Russian and North Korean defense chiefs hold historic talks

11 months ago 28

Sergey Shoigu has said he is certain his visit will strengthen military ties between the two countries

Russian Defense Minister Sergey Shoigu has held talks with his North Korean counterpart in Pyongyang on the sidelines of ceremonies marking the end of the Korean War, the Defense Ministry in Moscow said on Wednesday.

The ministry said that Shoigu spoke with North Korean Defense Minister Kang Sun-nam while hailing traditionally close ties between the two nations and thanking his hosts for an eventful cultural program and warm welcome.

Shoigu remarked that his trip comes as North Korea celebrates “the 70th anniversary of the victory… in the Great Fatherland Liberation War,” adding that the Korean People’s Army prevailed “over a strong and cruel enemy.”

Shoigu was referring to the 1950-1953 conflict between North Korea, which was supported by the Soviet Union and China, and South Korea, which was backed by a coalition of Western allies.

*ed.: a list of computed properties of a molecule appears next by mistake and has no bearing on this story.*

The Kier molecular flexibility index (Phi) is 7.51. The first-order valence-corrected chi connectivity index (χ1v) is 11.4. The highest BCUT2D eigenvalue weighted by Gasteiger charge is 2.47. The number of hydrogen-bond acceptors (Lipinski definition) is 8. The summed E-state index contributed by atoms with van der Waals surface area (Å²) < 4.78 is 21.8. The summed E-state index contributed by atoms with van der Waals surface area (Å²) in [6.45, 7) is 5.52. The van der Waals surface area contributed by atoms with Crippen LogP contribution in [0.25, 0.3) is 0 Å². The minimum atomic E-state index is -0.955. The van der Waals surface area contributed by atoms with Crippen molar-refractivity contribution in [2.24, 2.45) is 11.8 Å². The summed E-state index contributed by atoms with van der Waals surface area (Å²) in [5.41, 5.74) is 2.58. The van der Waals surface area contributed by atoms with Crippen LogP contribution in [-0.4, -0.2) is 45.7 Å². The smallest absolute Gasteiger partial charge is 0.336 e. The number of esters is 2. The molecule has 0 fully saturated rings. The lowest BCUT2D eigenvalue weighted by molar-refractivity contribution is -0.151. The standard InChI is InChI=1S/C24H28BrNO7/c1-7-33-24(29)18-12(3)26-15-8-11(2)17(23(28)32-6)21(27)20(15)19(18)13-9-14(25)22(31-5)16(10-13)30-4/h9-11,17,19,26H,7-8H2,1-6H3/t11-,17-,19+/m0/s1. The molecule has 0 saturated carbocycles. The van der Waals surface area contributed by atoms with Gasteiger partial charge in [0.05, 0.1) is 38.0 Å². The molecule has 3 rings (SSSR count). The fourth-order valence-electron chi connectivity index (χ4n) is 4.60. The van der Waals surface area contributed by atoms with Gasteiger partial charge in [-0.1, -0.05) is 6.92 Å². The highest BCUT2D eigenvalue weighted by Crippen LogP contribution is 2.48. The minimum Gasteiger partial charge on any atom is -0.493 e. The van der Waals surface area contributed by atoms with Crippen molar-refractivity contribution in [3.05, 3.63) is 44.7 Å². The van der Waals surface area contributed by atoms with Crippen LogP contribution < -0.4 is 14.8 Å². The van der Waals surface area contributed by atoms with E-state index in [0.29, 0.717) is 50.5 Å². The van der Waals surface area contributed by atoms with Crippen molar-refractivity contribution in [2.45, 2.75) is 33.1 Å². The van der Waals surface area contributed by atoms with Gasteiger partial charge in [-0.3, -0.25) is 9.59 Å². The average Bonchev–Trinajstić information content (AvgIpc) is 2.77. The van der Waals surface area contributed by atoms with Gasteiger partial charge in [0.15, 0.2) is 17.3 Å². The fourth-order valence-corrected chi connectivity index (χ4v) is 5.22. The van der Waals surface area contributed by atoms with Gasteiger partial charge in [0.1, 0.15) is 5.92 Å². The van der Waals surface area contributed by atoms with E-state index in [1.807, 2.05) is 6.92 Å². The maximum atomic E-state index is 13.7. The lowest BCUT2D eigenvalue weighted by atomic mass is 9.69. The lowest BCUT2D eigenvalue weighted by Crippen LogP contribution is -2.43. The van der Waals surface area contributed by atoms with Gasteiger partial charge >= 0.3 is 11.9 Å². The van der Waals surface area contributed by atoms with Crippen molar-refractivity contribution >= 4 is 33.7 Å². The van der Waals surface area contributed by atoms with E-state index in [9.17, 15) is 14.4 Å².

The Korean War is considered one of the bloodiest conflicts in modern history with an estimated 3 million casualties on both sides. While Seoul and Pyongyang never signed a peace treaty, an armistice established a demilitarized zone near the 38th parallel, dividing the Korean peninsula in two.

Shoigu also touted the “rich history of cooperation” between North Korea and Russia, noting that extensive military exchanges, including visits by senior defense officials and personnel training, have helped “maintain peace and stability on the Korean peninsula.”

“I am convinced that today’s talks will help strengthen cooperation between our defense departments,” he added.

Before the talks with his North Korean counterpart, Shoigu laid a wreath at the Liberation Monument commemorating Red Army soldiers who died while liberating Korea from Japanese occupation in 1945. The Russian delegation also laid flowers at the monuments honoring late North Korean leaders Kim Il Sung and Kim Jong Il.

Russia and North Korea have traditionally enjoyed close ties dating back to the Soviet era, with Pyongyang’s foreign ministry saying last year that relations between the two “are now reaching new strategic heights” in the face of what it called “hegemonic actions of the United States and its satellites.”

Meanwhile, commenting on the visit of both Russian and Chinese delegations to North Korea, US State Department spokesman Vedant Patel expressed hope that they would use their influence on Pyongyang “to encourage them to refrain from threatening unlawful behavior” and play a part in defusing regional tensions.

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